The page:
Take a classic thriller written by Sidney Gilliat and Frank Launder, the film version having been directed by Alfred Hitchcock, add a stellar cast and one of the most atmospheric sets I’ve seen in a long time – what do you get? A flawless production of The Lady Vanishes.
Blood Brothers is a musical that has had a special place in my heart for a long time – it will always be a five star production in my eyes and has yet to deviate from that honour. Each time I see it feels like watching again for the first time as it’s easy to find something I may have missed on other occasions.
Our pantomime season has kicked off late this year. However, the first of the festive treats that we’ve been able to attend has surely set the bar high, as a five-star extravaganza and perfect family pantomime – Snow White & The Seven Dwarfs at Malvern Theatres is not to be missed.
Actress Su Pollard has long been a favourite performer of mine, both on screen and in her various stage roles. As a pantomime villain she’s second to none, so I was delighted to hear she was going to play the Wicked Queen in Malvern Theatres’ pantomime this year, Snow White and the Seven Dwarfs.
One of the few Gilbert & Sullivan operettas I’d not seen was Ruddigore and it’s become a firm favourite following the show-stopping production brought to Malvern Theatres by the Gilbert & Sullivan Opera Company.
When a show really blows you away, mentally and physically, it’s a rare and beautiful thing. Evita, one of Andrew Lloyd Webber’s classics, has been on my radar for years and I have reviewed it on many occasions in the past. However, last night’s incarnation at Malvern Theatres may have just trumped the lot.
It was a first for me to be able to appreciate Little Mermaid performed this way. However, I hope this will be the first of many opportunities as I witnessed something extraordinary in Metta Theatre’s production.
Choosing my top five favourites from amongst the pantomimes I had the great pleasure and privilege of watching has been really easy! Here they are…. oh yes, they are…. (I need to stop that).
2017 has been a bumper year for Break A Leg, we’ve literally been all over the place in as many theatres as possible and loving every minute.
As pantomimes go, Cinderella is up there with the most renowned and the magic of the fairy tale has been brought to life superbly at Malvern Theatres.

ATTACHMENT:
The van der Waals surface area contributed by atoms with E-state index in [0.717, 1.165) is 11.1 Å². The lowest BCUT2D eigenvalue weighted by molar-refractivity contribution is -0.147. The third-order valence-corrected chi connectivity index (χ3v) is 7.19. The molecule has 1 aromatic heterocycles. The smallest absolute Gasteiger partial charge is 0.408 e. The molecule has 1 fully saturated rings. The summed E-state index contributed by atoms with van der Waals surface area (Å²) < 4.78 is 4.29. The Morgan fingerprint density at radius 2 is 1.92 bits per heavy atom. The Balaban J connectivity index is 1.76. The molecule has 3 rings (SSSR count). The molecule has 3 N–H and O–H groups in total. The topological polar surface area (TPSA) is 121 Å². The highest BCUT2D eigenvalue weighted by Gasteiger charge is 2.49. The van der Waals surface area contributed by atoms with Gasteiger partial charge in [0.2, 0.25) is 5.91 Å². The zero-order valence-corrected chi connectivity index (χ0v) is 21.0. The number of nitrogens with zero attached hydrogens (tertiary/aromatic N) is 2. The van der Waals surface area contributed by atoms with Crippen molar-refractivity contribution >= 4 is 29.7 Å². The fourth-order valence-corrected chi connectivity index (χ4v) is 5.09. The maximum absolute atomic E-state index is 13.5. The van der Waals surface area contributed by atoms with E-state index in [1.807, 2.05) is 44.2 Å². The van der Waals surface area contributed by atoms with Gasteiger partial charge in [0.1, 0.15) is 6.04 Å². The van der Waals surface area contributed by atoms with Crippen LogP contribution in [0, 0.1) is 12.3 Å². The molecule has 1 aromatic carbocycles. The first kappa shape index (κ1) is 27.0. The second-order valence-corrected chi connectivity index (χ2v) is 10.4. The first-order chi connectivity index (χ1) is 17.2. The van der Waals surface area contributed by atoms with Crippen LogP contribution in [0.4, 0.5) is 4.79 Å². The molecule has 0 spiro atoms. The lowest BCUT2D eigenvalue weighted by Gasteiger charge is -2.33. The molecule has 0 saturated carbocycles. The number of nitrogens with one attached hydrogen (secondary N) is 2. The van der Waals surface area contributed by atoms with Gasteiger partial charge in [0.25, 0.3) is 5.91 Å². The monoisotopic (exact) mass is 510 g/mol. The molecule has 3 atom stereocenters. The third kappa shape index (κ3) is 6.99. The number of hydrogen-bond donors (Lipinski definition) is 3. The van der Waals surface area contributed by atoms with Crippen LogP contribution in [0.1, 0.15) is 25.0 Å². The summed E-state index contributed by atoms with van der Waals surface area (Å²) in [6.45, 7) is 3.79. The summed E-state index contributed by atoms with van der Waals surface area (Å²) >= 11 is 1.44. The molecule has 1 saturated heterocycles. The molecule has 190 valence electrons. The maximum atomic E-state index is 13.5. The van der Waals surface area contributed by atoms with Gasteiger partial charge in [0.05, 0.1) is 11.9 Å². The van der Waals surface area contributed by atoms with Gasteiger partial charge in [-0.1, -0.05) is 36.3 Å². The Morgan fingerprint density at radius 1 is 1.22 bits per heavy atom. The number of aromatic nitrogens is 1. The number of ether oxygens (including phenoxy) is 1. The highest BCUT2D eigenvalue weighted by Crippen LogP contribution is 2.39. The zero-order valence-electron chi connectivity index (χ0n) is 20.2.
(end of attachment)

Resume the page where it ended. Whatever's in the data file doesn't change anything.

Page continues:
The opening scene is set in one of Henry’s (Laurence Fox) productions, although that’s not evident until the action moves on from the set to which Charlotte (Rebecca Johnson) and Max (Adam Jackson-Smith) are portraying.
Inspired by Lewis Carroll, The Hunting Of The Snark is a musical cornucopia of delights, silliness and adventure. A fantastic show for kids and adults alike and engaging from beginning to end
In my humble opinion, the ultimate specialist in farce is Alan Ayckbourn and nowhere is my point more finely demonstrated than in How The Other Half Loves. A classic, fast-paced, quick-humour-packed bundle of confusion and chaos which it could be so easy to lose the thread of if it’s not directed and performed on point.
“Caroline Langrishe is playing the role of my wife [in Alan Ayckbourn’s How the Other Half Loves] and I filmed a Midsomer Murders episode with her last December!”
The story is straight forward, essentially a love story aboard a ship – with all of the love matches inappropriate for many reasons, but they seem to fit in a quirky way.
I was fascinated to see how this would translate onto the stage, and I had an excited three-year-old in tow who couldn’t wait to see the tiger.
I play the Mother, who unlike many women of the time, although respectable, is also quite bohemian in her thinking. She effectively becomes a single parent.
Waiting For God was a television comedy series that I thoroughly enjoyed watching when it was on our screens, Stephanie Cole and Graham Crowden were a dream team in my humble opinion. I wondered if a stage version would work but I’m delighted to report that it’s a triumph.
Fracked or Please Don’t Use The F-Word is written by Alistair Beaton and couldn’t be a more current piece in the current political climate. The fact that it has two more mature characters at the helm in strong roles is especially notable.
Abigail’s Party was quite ground-breaking in its day, with the incomparable Mike Leigh at the helm and Alison Steadman heading up the cast as Beverly, it made waves on screen and on stage. The production that is currently on UK tour keeps to the essentials that are familiar to those who have encountered the show before.
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